Edinburgh. It was one of the most poignant moments in the Brexit saga: Just over a year ago, after voting to leave the UK, a large number of MEPs sang “Auld Lang Syne”, a song about friendship and solidarity, about hope and goodbye. . It was made famous by the Scottish national poet Robert Burns.
The German version of this song met the mood of the Scots, who voted against Brexit with a large majority, and even more conveniently: “Say goodbye, brothers, all return is uncertain. The future lies in the dark and weighs our hearts.”
The walls of the United Kingdom are collapsing
The whiff of darkness that settled on the UK’s outlook is evident in the smoke from burning cars in Belfast, Northern Ireland, as well as in the return of Scottish independence. It is becoming increasingly clear how fragile the UK’s structure is, and what fault lines are opening up as consequences of Brexit.
Almost forgotten Prime Minister David Cameron decided to hold two referendums on the country’s future, both intended to be a breakthrough to put an issue aside for an entire generation. In 2014, the Scots voted 55 to 45 percent to remain in the kingdom – a kingdom that was still part of the European Union at the time.
One of the arguments against independence at the time was that a new Scottish country must first apply to join the European Union – and many people in the Highlands and Lowlands would not want to live without Europe. In 2016, Cameron wagered away – Brexit passed 52 to 48 per cent. However, the Scottish question crept back onto the agenda.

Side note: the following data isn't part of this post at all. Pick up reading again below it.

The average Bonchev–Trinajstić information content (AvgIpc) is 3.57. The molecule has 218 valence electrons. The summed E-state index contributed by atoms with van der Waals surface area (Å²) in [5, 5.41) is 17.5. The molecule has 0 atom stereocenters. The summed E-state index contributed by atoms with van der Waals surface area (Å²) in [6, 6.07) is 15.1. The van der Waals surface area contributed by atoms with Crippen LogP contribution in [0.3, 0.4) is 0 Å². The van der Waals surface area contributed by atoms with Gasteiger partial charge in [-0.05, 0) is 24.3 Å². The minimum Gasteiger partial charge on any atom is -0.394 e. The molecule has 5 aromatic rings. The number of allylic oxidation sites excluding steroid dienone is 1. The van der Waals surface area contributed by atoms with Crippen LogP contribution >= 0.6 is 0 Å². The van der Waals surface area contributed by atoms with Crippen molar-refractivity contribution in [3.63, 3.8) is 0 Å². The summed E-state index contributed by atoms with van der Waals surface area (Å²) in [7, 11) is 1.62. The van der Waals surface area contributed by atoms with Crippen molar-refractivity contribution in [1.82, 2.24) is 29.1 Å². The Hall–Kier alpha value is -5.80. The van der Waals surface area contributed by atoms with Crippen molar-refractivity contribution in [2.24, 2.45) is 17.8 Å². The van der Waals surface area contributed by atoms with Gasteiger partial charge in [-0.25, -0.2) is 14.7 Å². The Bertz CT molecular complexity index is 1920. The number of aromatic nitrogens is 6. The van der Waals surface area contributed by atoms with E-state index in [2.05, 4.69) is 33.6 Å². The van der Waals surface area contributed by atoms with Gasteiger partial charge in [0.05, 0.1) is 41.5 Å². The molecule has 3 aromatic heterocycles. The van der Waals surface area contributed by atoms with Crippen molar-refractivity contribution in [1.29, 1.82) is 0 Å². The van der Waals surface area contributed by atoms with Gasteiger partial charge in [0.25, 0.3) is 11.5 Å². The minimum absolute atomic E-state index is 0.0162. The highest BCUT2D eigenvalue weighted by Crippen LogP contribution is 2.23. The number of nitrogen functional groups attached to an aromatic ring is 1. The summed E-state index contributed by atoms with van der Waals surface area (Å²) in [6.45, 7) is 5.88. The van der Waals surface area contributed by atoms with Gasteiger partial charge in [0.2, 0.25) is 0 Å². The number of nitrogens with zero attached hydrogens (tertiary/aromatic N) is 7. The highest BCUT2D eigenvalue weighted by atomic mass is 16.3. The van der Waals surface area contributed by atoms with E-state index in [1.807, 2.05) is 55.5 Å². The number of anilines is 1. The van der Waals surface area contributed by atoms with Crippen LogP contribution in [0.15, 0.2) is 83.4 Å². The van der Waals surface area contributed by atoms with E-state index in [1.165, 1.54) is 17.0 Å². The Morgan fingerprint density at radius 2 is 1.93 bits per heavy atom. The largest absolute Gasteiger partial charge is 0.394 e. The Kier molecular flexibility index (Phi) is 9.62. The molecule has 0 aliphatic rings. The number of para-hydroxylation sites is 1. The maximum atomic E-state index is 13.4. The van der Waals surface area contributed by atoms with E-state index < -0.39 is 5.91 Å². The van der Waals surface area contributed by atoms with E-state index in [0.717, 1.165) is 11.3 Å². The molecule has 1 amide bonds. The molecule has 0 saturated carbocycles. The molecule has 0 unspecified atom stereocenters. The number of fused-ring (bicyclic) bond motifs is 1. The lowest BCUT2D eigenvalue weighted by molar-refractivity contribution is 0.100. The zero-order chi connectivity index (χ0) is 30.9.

Johnson could not refuse to hold a new referendum
On Thursday, the Scots will elect a new Provincial Parliament. Independence is not – yet – a problem. But if supporters of the second referendum obtain a clear majority, the path to a new vote will be as clear as it is.
British Prime Minister Boris Johnson will decide this in London, but if Nicolas Sturgeon’s Scottish National Party obtains an absolute majority, he will not be able to refuse to go to the polls again.
What happens next? A glance at the Irish Sea could be a warning about unresolved disputes that could flare up again due to technical bugs in Brexit. 100 years ago Ireland was divided into the Republic and Northern Ireland.
As then, society is deeply divided over international treaties being negotiated, as conflict researcher Katie Hayward explained. Scotland’s relationship with the rest of the kingdom is different, it is closer to coexistence on an equal footing. However, a new front in Europe is getting more and more likely.